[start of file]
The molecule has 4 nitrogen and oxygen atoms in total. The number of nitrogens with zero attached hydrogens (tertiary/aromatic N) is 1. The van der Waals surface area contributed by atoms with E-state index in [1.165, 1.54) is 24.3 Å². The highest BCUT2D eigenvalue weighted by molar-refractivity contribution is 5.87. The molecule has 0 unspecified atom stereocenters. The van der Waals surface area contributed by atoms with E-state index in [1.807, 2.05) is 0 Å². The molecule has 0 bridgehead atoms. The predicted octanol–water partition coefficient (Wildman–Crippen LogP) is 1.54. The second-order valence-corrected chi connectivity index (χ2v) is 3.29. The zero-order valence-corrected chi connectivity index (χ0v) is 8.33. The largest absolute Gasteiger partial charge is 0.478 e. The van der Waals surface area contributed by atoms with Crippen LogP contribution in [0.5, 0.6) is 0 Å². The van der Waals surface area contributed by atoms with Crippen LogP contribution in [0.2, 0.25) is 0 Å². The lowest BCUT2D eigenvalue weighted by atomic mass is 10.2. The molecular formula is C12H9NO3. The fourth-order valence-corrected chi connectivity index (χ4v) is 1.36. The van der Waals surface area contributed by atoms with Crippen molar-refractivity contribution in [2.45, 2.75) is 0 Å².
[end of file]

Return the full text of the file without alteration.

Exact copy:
The molecule has 4 nitrogen and oxygen atoms in total. The number of nitrogens with zero attached hydrogens (tertiary/aromatic N) is 1. The van der Waals surface area contributed by atoms with E-state index in [1.165, 1.54) is 24.3 Å². The highest BCUT2D eigenvalue weighted by molar-refractivity contribution is 5.87. The molecule has 0 unspecified atom stereocenters. The van der Waals surface area contributed by atoms with E-state index in [1.807, 2.05) is 0 Å². The molecule has 0 bridgehead atoms. The predicted octanol–water partition coefficient (Wildman–Crippen LogP) is 1.54. The second-order valence-corrected chi connectivity index (χ2v) is 3.29. The zero-order valence-corrected chi connectivity index (χ0v) is 8.33. The largest absolute Gasteiger partial charge is 0.478 e. The van der Waals surface area contributed by atoms with Crippen LogP contribution in [0.5, 0.6) is 0 Å². The van der Waals surface area contributed by atoms with Crippen LogP contribution in [0.2, 0.25) is 0 Å². The lowest BCUT2D eigenvalue weighted by atomic mass is 10.2. The molecular formula is C12H9NO3. The fourth-order valence-corrected chi connectivity index (χ4v) is 1.36. The van der Waals surface area contributed by atoms with Crippen molar-refractivity contribution in [2.45, 2.75) is 0 Å².